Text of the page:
We won’t likely have an answer to this question for years. This is one of the things that makes RPG design so fiendishly difficult, why balance in particular is such an elusive goal—just information alone is hard to come by, and takes a long time to collect. The only real approach to avoiding any problems, if you’re really dedicated to it, is regular balance patches and updates—which are vastly harder to disseminate for pen ‘n’ paper RPGs than they are for video games, and even in video games cause a lot of strife and gnashing of teeth. It’d be much worse in the RPG industry, where the community 1. doesn’t even agree that balance itself is valuable, and 2. isn’t used to such disruptive practices.

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    \$\begingroup\$ Years! Sigh. My hope is that the system masters/optimizers can crack the code faster than that. \$\endgroup\$
    – Zarus
    Commented Oct 25, 2019 at 1:11
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    \$\begingroup\$ @Caldrun Well, the faster the "code" is cracked, the worse the system is. They definitely tried not to create tiers, and how hard it is to find them is directly dictated by how well they did at that \$\endgroup\$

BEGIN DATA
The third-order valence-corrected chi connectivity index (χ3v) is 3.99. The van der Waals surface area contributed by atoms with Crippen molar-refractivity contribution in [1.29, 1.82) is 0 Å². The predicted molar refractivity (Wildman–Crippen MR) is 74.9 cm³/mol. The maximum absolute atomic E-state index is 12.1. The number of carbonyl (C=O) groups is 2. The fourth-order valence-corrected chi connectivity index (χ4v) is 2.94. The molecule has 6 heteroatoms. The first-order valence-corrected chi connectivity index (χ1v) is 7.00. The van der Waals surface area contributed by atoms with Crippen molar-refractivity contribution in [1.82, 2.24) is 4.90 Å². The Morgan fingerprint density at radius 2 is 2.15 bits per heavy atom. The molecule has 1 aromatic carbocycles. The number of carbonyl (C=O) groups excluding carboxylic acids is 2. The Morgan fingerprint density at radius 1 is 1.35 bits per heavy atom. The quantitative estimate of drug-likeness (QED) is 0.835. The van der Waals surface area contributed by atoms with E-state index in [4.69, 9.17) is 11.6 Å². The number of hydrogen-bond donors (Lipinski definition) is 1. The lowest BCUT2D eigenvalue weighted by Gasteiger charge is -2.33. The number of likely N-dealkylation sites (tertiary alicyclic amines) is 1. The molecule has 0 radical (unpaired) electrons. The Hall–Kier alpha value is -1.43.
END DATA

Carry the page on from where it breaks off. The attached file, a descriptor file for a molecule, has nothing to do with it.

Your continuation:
– Jasper
    Commented Oct 25, 2019 at 8:13
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    \$\begingroup\$ @Jasper It’s not necessarily always the case that “They definitely tried not to create tiers,” there have been games designed with intentional imbalances. Moreover, Pathfinder 1e (and D&D 3.5e it came from) certainly have tiers as a nigh-unavoidable consequence of the different ways that the designers thought about magical vs. mundane matters. After coming from that background, I would say an honest “[try to not] create tiers” would require some serious reframing of what’s appropriate for magic and for mundane heroes. If that wasn’t done, I don’t know they can claim that they tried. \$\endgroup\$
    – KRyan
    Commented Oct 28, 2019 at 18:03
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    \$\begingroup\$ @Jason_c_o this answer was posted a couple months after the system was released. Nobody (except possibly the designers) had system expertise at that time. \$\endgroup\$ Commented Dec 21, 2021 at 15:25